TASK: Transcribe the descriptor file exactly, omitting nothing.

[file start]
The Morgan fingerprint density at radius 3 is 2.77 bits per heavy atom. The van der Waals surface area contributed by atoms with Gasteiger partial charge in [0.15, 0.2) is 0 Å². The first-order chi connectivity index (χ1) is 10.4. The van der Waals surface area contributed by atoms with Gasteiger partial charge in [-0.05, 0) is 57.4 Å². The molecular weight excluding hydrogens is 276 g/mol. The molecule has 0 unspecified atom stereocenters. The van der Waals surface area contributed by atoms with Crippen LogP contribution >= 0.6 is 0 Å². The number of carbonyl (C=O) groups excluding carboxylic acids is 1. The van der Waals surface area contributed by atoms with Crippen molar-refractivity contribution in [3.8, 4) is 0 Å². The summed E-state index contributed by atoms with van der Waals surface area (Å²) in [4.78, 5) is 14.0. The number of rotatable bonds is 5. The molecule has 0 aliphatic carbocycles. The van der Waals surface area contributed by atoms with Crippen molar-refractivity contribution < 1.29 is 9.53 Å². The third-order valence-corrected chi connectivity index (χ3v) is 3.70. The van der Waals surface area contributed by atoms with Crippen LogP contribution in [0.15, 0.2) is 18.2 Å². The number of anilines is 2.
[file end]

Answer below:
The Morgan fingerprint density at radius 3 is 2.77 bits per heavy atom. The van der Waals surface area contributed by atoms with Gasteiger partial charge in [0.15, 0.2) is 0 Å². The first-order chi connectivity index (χ1) is 10.4. The van der Waals surface area contributed by atoms with Gasteiger partial charge in [-0.05, 0) is 57.4 Å². The molecular weight excluding hydrogens is 276 g/mol. The molecule has 0 unspecified atom stereocenters. The van der Waals surface area contributed by atoms with Crippen LogP contribution >= 0.6 is 0 Å². The number of carbonyl (C=O) groups excluding carboxylic acids is 1. The van der Waals surface area contributed by atoms with Crippen molar-refractivity contribution in [3.8, 4) is 0 Å². The summed E-state index contributed by atoms with van der Waals surface area (Å²) in [4.78, 5) is 14.0. The number of rotatable bonds is 5. The molecule has 0 aliphatic carbocycles. The van der Waals surface area contributed by atoms with Crippen molar-refractivity contribution < 1.29 is 9.53 Å². The third-order valence-corrected chi connectivity index (χ3v) is 3.70. The van der Waals surface area contributed by atoms with Crippen LogP contribution in [0.15, 0.2) is 18.2 Å². The number of anilines is 2.